Io7 Brown Nebula hubble finds three giant exoplanets and several brown Io7 Brown Nebula

Io7 Brown Nebula hubble finds three giant exoplanets and several brown Io7 Brown Nebula

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A little interesting about space life.

Like Earth's own large Moon, Triton is locked in synchronous rotation with its planet--one side always faces Neptune. However, because of Neptune's odd orbital inclination, both of the moon's polar regions take turns facing the Sun. Spacecraft images of Triton reveal mounds and round pits formed from icy lava flows (cryovolanism), as well as smooth volcanic plains. The surface of the moon is only sparsely cratered, indicating that its surface is new--that is, it is constantly being resurfaced, probably by the "lava" flow from icy volcanoes. Triton is very bright--its fresh, sparkling, new ice-coating is believed to cover a heart of metal and rock. Triton's high density suggests that it contains more rock in its interior than the icy moons of Saturn and Uranus.

and here is another

Titan possesses a smooth, young surface, scarred by comparatively few impact craters. The climate of this frigid moon--including its fierce winds and showers of hydrocarbon rain--carves out surface features that bear an eerie resemblance to those on Earth, such as lakes, sand dunes, rivers, seas, and deltas. Indeed, planetary scientists propose that Titan bears a haunting resemblance to Earth, and is believed to be similar to the way our planet was before life had a chance to evolve out of non-living substances (prebiotic).

and finally

In the tragicomedy that characterizes human relationships, it has been said that the closer we get to someone, the weirder that person gets. Earth's Moon is our planet's closest neighbor in Space--mysterious, bewitching, bothersome, and bewildering, it has successfully hidden many of its secrets from the prying eyes of curious observers. In July 2017, using satellite data, a team of astronomers announced that they have, for the first time, detected widespread water hidden within ancient explosive volcanic material on Earth's nearest and dearest companion world. This discovery indicates that the interior of Earth's Moon contains large quantities of indigenous water that has finally been revealed in numerous volcanic deposits distributed across the lunar surface--and these ancient deposits contain unusually high amounts of imprisoned water compared with surrounding terrains. The discovery of water in these ancient lunar deposits, which are believed to be composed of glass beads created in the explosive fiery eruption of magma shooting out from the deep interior of the Moon, strengthens the theory that the lunar mantle is surprisingly water-rich.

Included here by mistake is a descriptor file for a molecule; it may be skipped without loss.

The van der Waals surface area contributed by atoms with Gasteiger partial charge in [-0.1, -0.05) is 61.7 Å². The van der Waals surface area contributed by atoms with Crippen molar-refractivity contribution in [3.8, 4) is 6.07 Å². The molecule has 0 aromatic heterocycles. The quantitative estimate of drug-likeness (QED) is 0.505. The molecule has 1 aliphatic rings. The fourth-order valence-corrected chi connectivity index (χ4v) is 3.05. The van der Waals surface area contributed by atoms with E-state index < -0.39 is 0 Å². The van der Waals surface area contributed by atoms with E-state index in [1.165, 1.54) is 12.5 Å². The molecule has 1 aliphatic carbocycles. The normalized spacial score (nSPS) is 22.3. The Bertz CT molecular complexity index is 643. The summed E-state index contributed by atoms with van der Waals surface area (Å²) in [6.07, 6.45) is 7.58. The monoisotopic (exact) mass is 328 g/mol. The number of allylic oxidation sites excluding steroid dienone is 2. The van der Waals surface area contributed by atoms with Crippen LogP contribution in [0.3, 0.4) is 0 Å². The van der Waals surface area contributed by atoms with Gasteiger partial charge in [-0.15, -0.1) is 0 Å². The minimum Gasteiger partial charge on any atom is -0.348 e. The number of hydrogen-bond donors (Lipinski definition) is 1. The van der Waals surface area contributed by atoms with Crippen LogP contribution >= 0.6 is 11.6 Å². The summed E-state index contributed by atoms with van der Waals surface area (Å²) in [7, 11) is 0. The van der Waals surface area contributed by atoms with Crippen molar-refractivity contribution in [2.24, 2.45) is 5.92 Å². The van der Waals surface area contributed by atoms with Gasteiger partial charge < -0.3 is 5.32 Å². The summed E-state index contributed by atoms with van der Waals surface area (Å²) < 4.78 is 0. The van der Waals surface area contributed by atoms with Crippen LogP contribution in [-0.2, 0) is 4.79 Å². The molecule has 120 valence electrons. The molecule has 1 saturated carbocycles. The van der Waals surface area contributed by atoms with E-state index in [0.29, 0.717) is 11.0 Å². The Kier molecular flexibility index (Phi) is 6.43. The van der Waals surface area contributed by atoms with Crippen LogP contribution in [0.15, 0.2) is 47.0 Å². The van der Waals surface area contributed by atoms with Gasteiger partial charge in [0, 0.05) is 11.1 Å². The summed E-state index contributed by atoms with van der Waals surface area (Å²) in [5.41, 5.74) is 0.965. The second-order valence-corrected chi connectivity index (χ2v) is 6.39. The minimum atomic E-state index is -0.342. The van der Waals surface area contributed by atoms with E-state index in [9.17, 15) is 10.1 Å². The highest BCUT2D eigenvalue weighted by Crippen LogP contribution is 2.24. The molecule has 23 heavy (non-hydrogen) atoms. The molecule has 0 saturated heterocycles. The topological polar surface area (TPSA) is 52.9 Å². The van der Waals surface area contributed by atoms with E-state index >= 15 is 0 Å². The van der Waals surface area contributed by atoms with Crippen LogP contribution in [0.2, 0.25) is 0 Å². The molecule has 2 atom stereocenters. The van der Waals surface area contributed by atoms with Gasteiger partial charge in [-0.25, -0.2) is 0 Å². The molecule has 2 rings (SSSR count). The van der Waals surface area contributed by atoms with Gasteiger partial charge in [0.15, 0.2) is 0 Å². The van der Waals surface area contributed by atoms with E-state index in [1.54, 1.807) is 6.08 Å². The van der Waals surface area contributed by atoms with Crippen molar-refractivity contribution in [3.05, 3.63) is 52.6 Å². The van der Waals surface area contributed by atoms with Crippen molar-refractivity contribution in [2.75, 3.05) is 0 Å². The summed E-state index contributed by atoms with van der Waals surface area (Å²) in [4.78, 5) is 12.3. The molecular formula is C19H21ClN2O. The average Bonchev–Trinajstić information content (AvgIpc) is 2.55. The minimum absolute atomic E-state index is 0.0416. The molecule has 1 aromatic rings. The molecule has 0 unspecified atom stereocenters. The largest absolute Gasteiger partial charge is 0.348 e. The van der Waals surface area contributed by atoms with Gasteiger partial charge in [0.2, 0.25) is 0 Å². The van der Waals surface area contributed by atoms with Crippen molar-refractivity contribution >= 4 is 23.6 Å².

Other facts:

Now we know that there are over 100 moons circling the eight major planets of our Sun's family. The majority of our Solar System's moons are icy, small, and frozen worlds that contain only small quantities of rocky material. The distant multitude of sparkling, icy moons in our Solar System are primarily in orbit around the four giant gaseous planets, Here, in this strange, frigid and dimly-lit realm, far from our Star's melting fires and brilliant light, these tiny frozen moons do their fabulous, lovely dance around their quartet of parent-planets. The giant, gaseous worlds that inhabit our Solar System's outer suburbs--Jupiter, Saturn, Uranus, and Neptune--are blanketed by heavy atmospheres of gas, and are accompanied, in their travels around our Star, by their orbiting retinue of many moons and sparkling, icy moonlets.

The new study was published in the April 3, 2014 issue of the journal Nature, and it may provide a solution to a long-standing mystery of lunar origins pertaining to why Earth and its lovely companion appear to sport virtually identical compositions.

According to the new theory, moon-formation starts at the very edge of a planetary ring, where a fragile baby moon can begin to emerge without the danger of being ripped apart by the fierce gravity of its parent planet. These dancing little moonlets, formed from ring-material, then travel outward. As the ring-system continually produces moonlet after moonlet after moonlet, the small icy worlds coalesce to form increasingly larger moons. The larger moons, in turn, may also merge together, as they dance outward from their parent planet.